Indiana Banks and Regional/National Banks and National Bank of Indianapolis and Banking & Finance and Branches and KeyBank

Hentschel ramrodding KeyBank development in Indianapolis

October 16, 2010

Banking veteran Gary Hentschel is a pretty competitive fellow.

As president of Cleveland-based KeyBank’s central Indiana district, he goes toe-to-toe with several larger rivals and a number of smaller ones, too.

But rather than blow off a little steam on the golf course, like a lot of executives, the 52-year-old often competes in what are known as sprint triathlons. The grueling races of endurance typically consist of a 500-meter swim, a 10- to 20-mile bike ride and a 5K run.

He’s achieved his goal of finishing in one hour, 20 minutes, and now has his sights set on the one-hour, 15-minute mark.

Simultaneously, he’s striving to elevate KeyBank’s presence in central Indiana by adding more branches. The bank, which has 42 outlets, has added eight locations in the past 18 months, including one that opened Sept. 27 at East 10th Street and Euclid Avenue.

A Brownsburg branch is set to open Oct. 18. Another at East 86th Street and Westfield Boulevard in Nora should open in February, followed by one at Rockville Road and Lynhurst Avenue in March. Plans call for three more to open in 2011.

KeyBank is the eighth-largest bank in the Indianapolis area based on number of employees (292), according to the most recent IBJ statistics.

“What we see here is a very good growth opportunity,” Hentschel said. “We have a good market share, [but] not great.”

The ultimate goal is to double the bank’s deposit share of about 5 percent. Adding branches is one way to accomplish the objective; the other is to take business from competitors.

As of June 30, 2009, the most recent statistics available from the Federal Deposit Insurance Corp., KeyBank had $1.3 billion in deposits, compared with $1 billion during the same month in 2007, before Hentschel’s arrival as president of KeyBank’s Central Indiana District.

The figure likely will continue to grow as the bank adds branches. Still, Mike Renninger, a Carmel-based banking consultant, acknowledged KeyBank’s challenge in building its central Indiana presence.

“There’s already heavy competition here,” he said, “but there are pockets of growth.”

Among the larger banks with more branches are New York-based Chase, Pittsburgh-based PNC Bank, Cincinnati-based Fifth Third Bank, Evansville-based Old National Bank, and Columbus, Ohio-based Huntington National Bank.

Though KeyBank also is an out-of-state bank, Hentschel takes pride in promoting its community-bank atmosphere, citing KeyBank as the only bank in 2009 to make BusinessWeek’s top-25 “Customer Service Champs” list.

Hentschel grew up in West Lafayette, the son of a longtime treasurer of the Purdue Research Foundation. He earned a business degree, with majors in economics and marketing, from Miami University in Oxford, Ohio, in 1980, then an MBA from Butler University in 1987.

With banking in his bloodlines, he landed in the Commercial Banking Division at the former Indiana National Bank, or INB.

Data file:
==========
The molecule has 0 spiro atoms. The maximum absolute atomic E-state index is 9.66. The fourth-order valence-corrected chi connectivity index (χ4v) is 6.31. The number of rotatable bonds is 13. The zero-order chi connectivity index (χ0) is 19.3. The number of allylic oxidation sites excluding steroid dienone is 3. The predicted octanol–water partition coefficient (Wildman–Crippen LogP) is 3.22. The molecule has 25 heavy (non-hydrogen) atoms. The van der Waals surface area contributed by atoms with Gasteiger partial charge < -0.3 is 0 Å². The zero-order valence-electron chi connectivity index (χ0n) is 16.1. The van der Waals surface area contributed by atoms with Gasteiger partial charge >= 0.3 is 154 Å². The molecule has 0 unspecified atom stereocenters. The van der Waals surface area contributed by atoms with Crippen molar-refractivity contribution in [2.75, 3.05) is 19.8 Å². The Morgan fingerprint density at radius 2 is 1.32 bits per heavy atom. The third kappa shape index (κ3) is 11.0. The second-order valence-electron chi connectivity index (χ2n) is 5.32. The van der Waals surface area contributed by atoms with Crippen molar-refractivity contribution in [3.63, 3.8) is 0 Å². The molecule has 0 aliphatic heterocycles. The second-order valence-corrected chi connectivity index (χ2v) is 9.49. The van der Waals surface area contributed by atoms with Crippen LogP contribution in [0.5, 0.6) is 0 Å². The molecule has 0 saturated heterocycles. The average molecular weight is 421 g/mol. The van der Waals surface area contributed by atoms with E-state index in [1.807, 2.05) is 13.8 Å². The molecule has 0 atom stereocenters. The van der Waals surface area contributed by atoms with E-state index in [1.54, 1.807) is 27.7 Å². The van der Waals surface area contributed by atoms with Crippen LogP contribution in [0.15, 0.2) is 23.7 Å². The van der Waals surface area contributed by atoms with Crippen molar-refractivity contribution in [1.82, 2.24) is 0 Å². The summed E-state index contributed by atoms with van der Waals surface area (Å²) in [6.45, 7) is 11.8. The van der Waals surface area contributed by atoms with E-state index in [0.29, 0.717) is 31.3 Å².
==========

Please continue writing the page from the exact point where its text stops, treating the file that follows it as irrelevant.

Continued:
HentschelThere, he worked with Morris Maurer, now president and CEO of the National Bank of Indianapolis. He and Michael S. Maurer, who co-owns IBJ Media, founded the bank.

“Gary is a good, sound banker and a credit to the industry,” Morris Maurer said. “For me, that’s high praise, because I don’t have that many buddies in the banking business.”

Hentschel remained at INB until 1986, when state banking laws deregulated Indiana’s banking industry and allowed out-of-state competitors to operate in the Hoosier state.

The former AmeriTrust in Cleveland recruited him to open its commercial loan production office in Indianapolis. AmeriTrust was acquired in 1989 by the former Society Bank, which merged with KeyBank in 1992.

In the meantime, Hentschel had been tagged in 1989 to lead AmeriTrust’s commercial banking division in central Indiana. His seven-year run ended in 1996 upon his accepting an offer from client Personnel Management Inc. in Greenwood to become president and chief operating officer of the publicly traded staffing agency.

The company sold in 1998 to a private equity firm in Cleveland, which retained Hentschel until it unloaded the firm in 2007.

Coincidentally, KeyBank’s former president, Scott Brown, had left upon his purchase of a small distribution company, which created an opportunity for Hentschel to return to the bank. He took the helm in November 2007.

“It says a lot about KeyBank that they wanted to take a different direction with someone not [currently] in banking,” Hentschel said.

His return to the banking sector coincided with the worsening economic conditions and tightening of credit.

“Obviously, my timing was perfect,” he quipped.

But Hentschel said KeyBank has continued to lend, maintaining that soft demand for commercial loans is as much to blame for the fickle lending environment as any bank’s unwillingness to loan money.

Hentschel declined to provide specifics, but said lending activity is increasing in the second half of the year.

In any event, Hentschel said, banks are beginning to see signs of an economic rebound, particularly within small-business loan volume.

Much of Hentschel’s days are spent meeting with clients and employees at the bank’s branches. Two to three nights a week might be devoted to invites he receives to some type of client event.

He typically rises at 5:15 a.m. for an early-morning workout and, when he has no evening commitments, leaves the office between 6:30 p.m. and 7 p.m.

His return to KeyBank has been enjoyable, he said, particularly because of the bank’s effort to grow.

“I always try to hire people that are smarter than I am, and that’s not hard to do,” he said. “It’s certainly not about me. It’s an incredible team here.”•

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